Category Archives: PodCasts

Episode 165 – NLP and Influence

Well, it’s finally over.  The 2016 presidential election is in the books.  Wow.  Just wow!  Kurt and Steve discuss the election and some of the tactics used by both sides that ultimately led to the victory by Donald Trump.

If you’ve ever conducted research on relieving stress, you’ve undoubtedly come across advice stating that a key factor for reducing your level of stress is to try to live more in the present moment. Most of the feelings that cause us stress, like anger and worry, are born from reliving moments in the past or trying to predict what will come in the future. We’re told to slow down, appreciate the here and now, and let go of the things we cannot do anything about.

Unfortunately for most of us, as time goes by and technology evolves, it seems to become harder and harder to do that. We are bombarded by flashing lights, electronic tones and endless notifications prompting us to think about everything except what we are doing right now, at this very moment. You’ve most likely had at least one notification of some kind pop up on your computer or cell phone in the time it took you to read this far. We are constantly on the move, our minds are continually racing, and we are, mentally, always somewhere else.

Author Eckhart Tolle may have put it best when he wrote the following lines in his book, “The Power Of Now”. Tolle writes, “All negativity is caused by an accumulation of psychological time and denial of the present. Unease, anxiety, tension, stress, worry — all forms of fear — are caused by too much future and not enough presence. Guilt, regret, resentment, grievances, sadness, bitterness, and all forms of non-forgiveness are caused by too much past, and not enough presence.”

It is possible for anyone to ease stress in their life by simply learning to be more mindful of the present, keeping their mind from running off into the past or the future and focusing on abundance. Except for very few specific circumstances in life, stress does not exist in the present, it only exists in the mind.

Many studies have been conducted, which prove that hypnosis can have outstanding effects on reducing stress and anxiety. One such study looked at the effects of hypnosis when used to deal with stress experienced by first-year medical students as they dealt with exams. Results showed that those students who used self-hypnosis techniques experienced much lower levels of distress during exam periods.

Hypnosis can help you to live more in the moment and reduce the stress in your life by allowing you to reach a relaxed mental state more easily. Hypnosis can help you remove the triggers that cause worry and anxiety, helping to stop runaway thoughts and allowing you to maintain your focus on the present moment. You will be able to enjoy life again, regain that young at heart feeling, and let go of all those things outside of your control that have worked their way into your subconscious.

Episode 164 – Ego and Persuasion

Kurt and Steve start this episode by discussing how we can achieve effective presence as a persuader.  Kurt also laments the end of boating season.  They then continue their discussion about dealing with difficult people…specifically delving into low self esteem.

One easy way to boost someone’s esteem is to offer sincere, genuine thanks.  Show a little gratitude for what they have done or even will do.  Never assume that they know how much you care or appreciate them.  Many leaders feel that the paycheck is enough to show thanks.  Sure most people like the money, but if you look at the complaints of people in the workplace, the top 5 are all esteem and ego related, not money related.  These people will either leave the company or do just the minimum at their job.  One of the main reasons you see dissatisfaction in the workplace is because they were never thanked or given any recognition for their efforts.  At first it might seem a bit unnatural to use thanks and gratitude, since of most of us have not experienced an environment where doing so was common, but it’s worth the energy and effort.  Praise not only is the right thing to do, but gives them sense of job security.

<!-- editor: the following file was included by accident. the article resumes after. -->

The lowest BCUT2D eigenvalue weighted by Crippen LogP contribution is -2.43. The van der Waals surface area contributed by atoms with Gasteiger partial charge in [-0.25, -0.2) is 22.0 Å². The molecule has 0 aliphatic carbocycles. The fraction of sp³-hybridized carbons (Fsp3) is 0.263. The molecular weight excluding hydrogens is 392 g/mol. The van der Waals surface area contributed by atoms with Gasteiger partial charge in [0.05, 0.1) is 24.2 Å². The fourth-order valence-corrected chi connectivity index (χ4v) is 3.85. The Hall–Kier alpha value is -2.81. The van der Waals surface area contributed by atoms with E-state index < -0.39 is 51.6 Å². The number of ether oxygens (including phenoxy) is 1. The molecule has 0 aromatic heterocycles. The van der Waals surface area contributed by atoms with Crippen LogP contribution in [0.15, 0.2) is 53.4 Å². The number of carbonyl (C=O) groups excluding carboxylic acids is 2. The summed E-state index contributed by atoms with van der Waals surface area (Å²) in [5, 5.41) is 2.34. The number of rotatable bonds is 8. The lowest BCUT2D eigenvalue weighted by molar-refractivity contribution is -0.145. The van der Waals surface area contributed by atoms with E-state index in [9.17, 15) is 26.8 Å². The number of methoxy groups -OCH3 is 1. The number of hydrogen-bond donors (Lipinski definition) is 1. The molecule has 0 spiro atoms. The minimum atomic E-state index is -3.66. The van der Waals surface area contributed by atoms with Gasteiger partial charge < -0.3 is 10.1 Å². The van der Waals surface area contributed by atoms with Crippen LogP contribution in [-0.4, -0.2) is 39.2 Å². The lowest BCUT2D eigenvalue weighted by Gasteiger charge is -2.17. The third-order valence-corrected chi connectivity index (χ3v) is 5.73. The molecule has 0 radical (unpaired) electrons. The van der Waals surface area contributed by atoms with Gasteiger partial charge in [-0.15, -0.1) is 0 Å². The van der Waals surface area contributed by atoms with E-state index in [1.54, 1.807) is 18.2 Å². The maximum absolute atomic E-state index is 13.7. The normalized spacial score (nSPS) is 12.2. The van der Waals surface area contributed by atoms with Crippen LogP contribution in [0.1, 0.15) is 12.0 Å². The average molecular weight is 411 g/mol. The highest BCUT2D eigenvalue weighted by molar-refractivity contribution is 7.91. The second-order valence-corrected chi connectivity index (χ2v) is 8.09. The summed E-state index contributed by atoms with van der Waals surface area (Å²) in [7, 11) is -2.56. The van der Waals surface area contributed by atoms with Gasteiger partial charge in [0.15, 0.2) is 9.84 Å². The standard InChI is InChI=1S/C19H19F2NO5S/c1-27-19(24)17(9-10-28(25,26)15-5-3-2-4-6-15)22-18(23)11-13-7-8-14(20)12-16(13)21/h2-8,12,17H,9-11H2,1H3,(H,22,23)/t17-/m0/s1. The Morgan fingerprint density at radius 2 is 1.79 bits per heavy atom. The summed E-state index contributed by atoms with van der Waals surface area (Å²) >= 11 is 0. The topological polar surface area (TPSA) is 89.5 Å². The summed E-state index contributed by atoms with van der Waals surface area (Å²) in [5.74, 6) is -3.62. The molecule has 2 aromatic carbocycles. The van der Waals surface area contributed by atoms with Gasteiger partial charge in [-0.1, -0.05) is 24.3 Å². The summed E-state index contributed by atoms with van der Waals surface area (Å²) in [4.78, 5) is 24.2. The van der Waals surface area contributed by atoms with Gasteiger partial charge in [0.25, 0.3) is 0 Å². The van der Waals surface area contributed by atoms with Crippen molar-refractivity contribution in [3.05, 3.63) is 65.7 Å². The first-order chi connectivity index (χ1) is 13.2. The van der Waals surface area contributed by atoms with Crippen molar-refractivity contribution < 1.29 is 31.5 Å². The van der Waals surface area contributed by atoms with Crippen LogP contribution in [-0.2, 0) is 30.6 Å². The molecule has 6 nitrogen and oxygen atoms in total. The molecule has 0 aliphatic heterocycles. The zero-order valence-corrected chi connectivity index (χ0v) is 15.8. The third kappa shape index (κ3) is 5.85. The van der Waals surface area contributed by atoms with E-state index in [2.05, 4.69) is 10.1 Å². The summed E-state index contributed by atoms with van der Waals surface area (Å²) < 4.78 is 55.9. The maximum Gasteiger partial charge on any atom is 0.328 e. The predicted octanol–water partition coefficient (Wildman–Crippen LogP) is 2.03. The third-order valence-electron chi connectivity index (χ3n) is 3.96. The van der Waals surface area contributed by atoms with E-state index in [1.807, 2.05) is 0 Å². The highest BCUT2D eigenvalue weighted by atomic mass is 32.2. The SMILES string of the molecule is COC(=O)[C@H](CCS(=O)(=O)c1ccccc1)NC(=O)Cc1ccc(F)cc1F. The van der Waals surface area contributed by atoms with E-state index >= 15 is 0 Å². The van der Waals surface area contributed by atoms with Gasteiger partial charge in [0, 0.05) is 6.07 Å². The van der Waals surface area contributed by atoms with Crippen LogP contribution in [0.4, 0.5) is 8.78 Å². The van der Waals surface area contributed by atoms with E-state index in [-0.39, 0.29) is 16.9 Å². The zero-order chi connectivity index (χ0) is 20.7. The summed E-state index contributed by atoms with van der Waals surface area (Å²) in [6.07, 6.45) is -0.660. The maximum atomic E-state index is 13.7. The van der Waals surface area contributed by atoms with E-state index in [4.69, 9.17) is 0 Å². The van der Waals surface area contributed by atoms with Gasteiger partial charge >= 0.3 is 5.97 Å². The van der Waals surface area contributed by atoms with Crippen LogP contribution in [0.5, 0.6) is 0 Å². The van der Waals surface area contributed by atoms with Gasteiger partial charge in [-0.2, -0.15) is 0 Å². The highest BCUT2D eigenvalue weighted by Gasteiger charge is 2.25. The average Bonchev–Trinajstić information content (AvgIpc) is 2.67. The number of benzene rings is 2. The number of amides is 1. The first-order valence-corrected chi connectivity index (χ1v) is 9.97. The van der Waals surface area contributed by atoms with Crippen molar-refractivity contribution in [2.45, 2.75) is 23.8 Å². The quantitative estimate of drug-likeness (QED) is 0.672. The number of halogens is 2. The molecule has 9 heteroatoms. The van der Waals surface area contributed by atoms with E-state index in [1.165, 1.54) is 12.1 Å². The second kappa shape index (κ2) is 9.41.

It is important to be able to read people and understand the signals of low self esteem.  It might be the opposite of what you think.  It could be bullying, always having to be right, gossiping, quick to take offense, or resentment of others.   Charismatic people have the ability to read these signs and enhance their self esteem.  There has always been a link between esteem and performance.  Boosting their esteem increases their confidence, they have better attitudes and they perform better.  I am not saying you can never say anything negative or critical.  I just want you to be aware that one negative comment has more emotional impact than ten positive comments.  Just keep in mind that the use of praise affects us to the very core, so use it properly.


Episode 163 – Invisible Influence with Jonah Berger

On this episode, Kurt and Steve interview Jonah Berger.  Jonah is a Marketing Professor at the Wharton School at the University of Pennsylvania and a world-renowned expert on word of mouth, social influence, consumer behavior, and how products, ideas, and behaviors catch on. He has published dozens of articles in top‐tier academic journals, and popular accounts of his work often appear in places like The New York Times, Wall Street Journal, and Harvard Business Review. Berger is the bestselling author of multiple books including Contagious: Why Things Catch On (hundreds of thousands of copies are in print in over 30 languages) and Invisible Influence: The Hidden Forces that Shape Behavior. Berger is a popular speaker at major conferences and events and often consults for companies like Apple, Google, GE, Coca‐Cola, Vanguard, 3M, Kaiser Permanente, Unilever, and The Gates Foundation.